Size: 297mm x 210mm
Original Painting Medium: Gouache
Scientific Name: Hippocampus ramulosus
As children, my sister and I were each given a brooch that consisted of a two inch long dried seahorse with a metal clasp glued to one side. I remember looking at the yellowish, dried body stuck to the pin and being both repulsed and intrigued. I had never seen anything like it before and recall thinking that it didn't look very nice. For the past forty two years the brooch has sat at the bottom of my jewellery box.
As I became more aware of conservation and environmental issues, I wondered how many hundreds of thousands of these beautiful, delicate little sea creatures had died in order to make such grotesque items of jewellery - destined to sit and gather dust at the bottom of old jewellery boxes.
Whilst at art college we were taken on an outing to a local aquarium and given the choice of studying and portraying one of the exhibits. Whilst there I found a tank containing a lone seahorse. Apparently it was an accidental catch and had been brought in by local fishermen after a fishing trip off the Dorset coast. I feel quite strongly that it is wrong to keep any creature in isolation and in captivity and for the same reasons, it seemed very wrong to me that this little seahorse was being kept in total isolation in this small tank. I really wished that he could be returned to his natural environment.
For my Seahorse painting I spent a number of hours observing and sketching the seahorse for my underwater scene.
As seahorses live in shallow waters, my underwater scene includes sea creatures that inhabit the seahorse world: limpets, mussells, acorn barnacles, a brittle star, a prickly cockle, light-bulb sea squirts, beadlet, snakelocks and jewel anemones, a featherstar, and a common starfish.
The final artwork was painted in gouache and Fine Art Prints and Greetings Cards of my Seahorse painting are now available. With each sale a dontation is made to the conservation of Seahorses through the Dorset Wildlife Trust. The DWT are raising funds to be used specifically for this appeal project.
Seagrass meadows are internationally important places for wildlife. Those in Studland Bay, Dorset, are unique in the UK as known breeding sites of both spiny and short-snouted seahorses and may be under threat from boat anchors and chains, which can dislodge and break up the seagrass root system. Studland is one of the most popular anchorages in the south, with up to 300 visiting boats a day during the summer months.
Funds will be used to help find out more about the possible impacts of boating activity on the seahorses' breeding habitats and to let people know about the amazing wildlife that is present literally just off the beach.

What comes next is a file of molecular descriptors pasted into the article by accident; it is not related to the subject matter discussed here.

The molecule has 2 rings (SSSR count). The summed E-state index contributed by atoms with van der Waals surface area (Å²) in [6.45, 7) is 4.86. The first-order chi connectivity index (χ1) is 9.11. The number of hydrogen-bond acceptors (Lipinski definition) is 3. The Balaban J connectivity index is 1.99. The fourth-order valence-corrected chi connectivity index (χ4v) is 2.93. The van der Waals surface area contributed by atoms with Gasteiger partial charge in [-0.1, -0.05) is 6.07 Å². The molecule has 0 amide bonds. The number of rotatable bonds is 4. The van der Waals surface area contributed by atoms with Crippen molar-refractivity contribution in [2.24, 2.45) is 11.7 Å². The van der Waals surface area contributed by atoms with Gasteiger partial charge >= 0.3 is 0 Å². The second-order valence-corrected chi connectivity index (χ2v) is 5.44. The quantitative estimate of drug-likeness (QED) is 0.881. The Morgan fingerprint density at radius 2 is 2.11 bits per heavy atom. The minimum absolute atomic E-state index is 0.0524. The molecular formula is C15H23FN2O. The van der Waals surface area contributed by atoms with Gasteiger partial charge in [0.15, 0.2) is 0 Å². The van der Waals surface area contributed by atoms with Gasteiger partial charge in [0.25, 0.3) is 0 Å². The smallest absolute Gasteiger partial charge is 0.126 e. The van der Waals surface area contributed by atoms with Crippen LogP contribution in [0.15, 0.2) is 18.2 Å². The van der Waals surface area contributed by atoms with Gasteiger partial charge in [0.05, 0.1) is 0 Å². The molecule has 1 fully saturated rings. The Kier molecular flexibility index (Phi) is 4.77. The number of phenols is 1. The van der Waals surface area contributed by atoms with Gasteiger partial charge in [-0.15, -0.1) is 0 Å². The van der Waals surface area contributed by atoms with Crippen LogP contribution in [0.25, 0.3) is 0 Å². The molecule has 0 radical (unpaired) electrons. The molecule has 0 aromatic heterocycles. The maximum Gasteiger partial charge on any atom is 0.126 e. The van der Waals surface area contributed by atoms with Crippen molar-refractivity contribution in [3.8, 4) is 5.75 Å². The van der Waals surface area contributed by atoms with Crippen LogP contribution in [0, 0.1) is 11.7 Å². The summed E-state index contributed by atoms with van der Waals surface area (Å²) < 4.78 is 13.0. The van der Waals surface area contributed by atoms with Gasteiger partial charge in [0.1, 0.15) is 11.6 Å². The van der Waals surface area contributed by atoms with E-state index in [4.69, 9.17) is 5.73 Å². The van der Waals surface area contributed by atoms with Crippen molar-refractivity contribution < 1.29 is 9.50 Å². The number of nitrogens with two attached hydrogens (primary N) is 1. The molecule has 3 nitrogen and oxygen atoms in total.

The name seahorse is derived from the Greek: Hippos (horse) and campus (sea monster). Seahorses occur mainly in the Indo Pacific and W. Atlantic regions, primarily in mangroves, coral and seagrass habitats; they are also found only occasionally off the southern and western shores of Great Britain.
A seahorse diet consists of fry and small crustaceans, such as brine shrimp. Sucked in through a bony tube-like snout, the larger prey are are broken up by the force of the suction and more easily digested.
Swimming in an upright position they use their dorsal fin for propulsion and ear-like pectoral fins for stabilisation and steering. Having a small home range the seahorse is faithful to its site, using a prehensile tail to cling to a favourite piece of eel grass or coral on the sea bed. Seahorses also have long-term faithful pair bonds and if a mate disappears they are slow to seek a new partner. The only time during the day that the seahorse is particularly lively is at dawn when partners come together in a greeting dance.
When the courtship rituals are about to begin, three to four days before mating, the male develops a pouch on his belly. The female swims in close to the male and they promenade, pirouette and coil about one another, dancing with tails entwined; the full courtship can last up to nine hours. The male finally brings his belly close to that of the female and within seconds she will place her eggs into his pouch. The two then separate and from this moment the female relinquishes any responsiblity for the offspring. Weeks later, the male will start ejecting the miniature adults by wriggles of his body, into the vast blue ocean. Natural predators include tuna, dolphin, crabs and seabirds.
Due to a combination of direct catch, incidental by-catch in trawl nets, pollution and the destruction of habitat, the seahorse population has declined by fifty per cent over the past five years. Forty five nations trade in seahorses and in 1995 alone, 20 million seahorses, (more than 56 tons), were caught for the Chinese medicinal trade, aquariums, and for souveniers and curios. Supply was not keeping pace with demand and local fishermen were no longer able to make a living.
In 1994 Project Seahorse was established. Working in the Central Philippines, in partnership with local communities, the group assisted villagers to establish marine sanctuaries in order to help the local fishermen and seahorses alike. Seahorse fishers became seahorse farmers, controlling the trade of breeding adults and juveniles in order to replenish the wild population.